Would other states follow in such puritanical rulings? I like my current visits to the cinemas with popcorn, coke and a nice movie. Denying me such wholesome pleasure would be illogical as well as self defeating as I ca always turn to pirated VCDs and internet P2P downloads. In short the more they try to reform people with plans that the general population think is nonsensical, the more negative backlash they will face in turn.

8 comments:

Adrian said...

Oh my, I sympathise with you for having to live in such a place. :p

I'm sooo happy that where I am now, morality is but a few strategically well placed pixels. :p

I don't want to go back. Good riddance!

Kervin said...

Advice, don't come back hehe I'm sure Japan is more liberal in their pursuits, read an article that recently states a survey that they are more open sexually with 16 year olds don't mind having premarital sex and think nothing of multiple partners, though the stats stating that teenage pregnancies are up and abortion rates account for 40,000 such operations are also facts to digest. So got laid yet? Hehehe :p

Adrian said...

Well have YOU gotten laid yet? :p

mmulibra said...

"Selamat Datang" to Malaysia! The whole country is run by idiots.

If cinema is not healthy, then they should clear all the waterfall areas where so many smut vcds showing amateur having sex at the outdoor.

Everyone trying to be smart by coming out with dumb ideas, but usually there is no logic behind it, and it will end up being criticized heavily by the public and eventually left forgotten.

Anonymous said...

Aiyo! Adrian & Kervin, didn't your Uni teach you guys the definition of "Moral ala Malaysia"? Let me help you out - Immoral Activities shall be defined as "The fragments of imaginations of the process of engaging in such activities deemed by the 'relevant authorities' to be forbidden and shall include but not limited to holding hand of the opposite sex or a mother kissing her male offspring. Such activities if depicted as photos or similar grahpic illustrations shall be marker-pen in black to deter viewing."

Having said that, please remove the pic of Lady kissing Adrian as the photo may be misconstrued as a little bitch making out with a rooster.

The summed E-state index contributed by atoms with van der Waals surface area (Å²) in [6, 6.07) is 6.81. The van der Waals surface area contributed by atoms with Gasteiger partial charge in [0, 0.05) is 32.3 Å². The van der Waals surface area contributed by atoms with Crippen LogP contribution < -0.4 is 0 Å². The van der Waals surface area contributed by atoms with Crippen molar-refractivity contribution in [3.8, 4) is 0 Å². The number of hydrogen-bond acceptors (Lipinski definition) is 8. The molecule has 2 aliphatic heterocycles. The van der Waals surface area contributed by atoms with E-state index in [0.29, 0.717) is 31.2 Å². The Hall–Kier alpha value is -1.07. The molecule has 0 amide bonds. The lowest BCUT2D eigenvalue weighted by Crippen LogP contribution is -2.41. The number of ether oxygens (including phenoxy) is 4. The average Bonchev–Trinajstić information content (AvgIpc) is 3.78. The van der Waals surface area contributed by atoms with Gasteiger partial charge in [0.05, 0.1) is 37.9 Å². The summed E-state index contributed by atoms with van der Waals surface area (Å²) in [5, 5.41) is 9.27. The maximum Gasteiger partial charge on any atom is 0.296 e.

Thank you.

narrowband said...

Haha. Time and again we read about news like this, but the general public (like ourselves) can't do much besides poking fun about them. It's so typical of some of their (the people who make the rulings) ancient mindsets. Most of us who've better things to do (besides ranting on and on about their closed-mindedness) would usually shrug it off saying "Welcome to Malaysia" or "Malaysia Boleh!" patriotically.

Come to think of it, this is almost what defines Malaysia itself. Without these "brilliant" ideas, this would no longer be Malaysia. So welcome... to the land of all bolehs.

Lucia Lai said...

actually i did hear comments here and there in forum from people who visited cinemas, spying couples making love (esp. at lousy movies that not doing well, where there are few patrons).

but of course this doesn't mean that i agree on the move to ban cinemas. no no, not at all! i share your sentiments, kervin on this issue.

Kervin said...

Adrian: Waiting for you to go ahead first ;)

mmulibra: Well it'll be forgotten as long as it will until the next round of great ideas by some quarters and everyone raise more broohaha again, it's a cycle.

Anonymous: Sensitivity is culturally based, what may be accepted elsewhere may not be so somewhere else, but Malaysia can be ridiculous at times, like when they deemed kissing on screen was taboo, sight.

Narrowband: True it wouldn't be Malaysia if it wasn't so. Sometimes I wonder if our creative people could use such elements for art direction or film and theatre, using parody as a means to define what it means to be Malaysian.

Lucia Lai: Hehe I figure it's not as bad as the seedy theatres overseas but can't imagine making out in the cinema with all the people around :D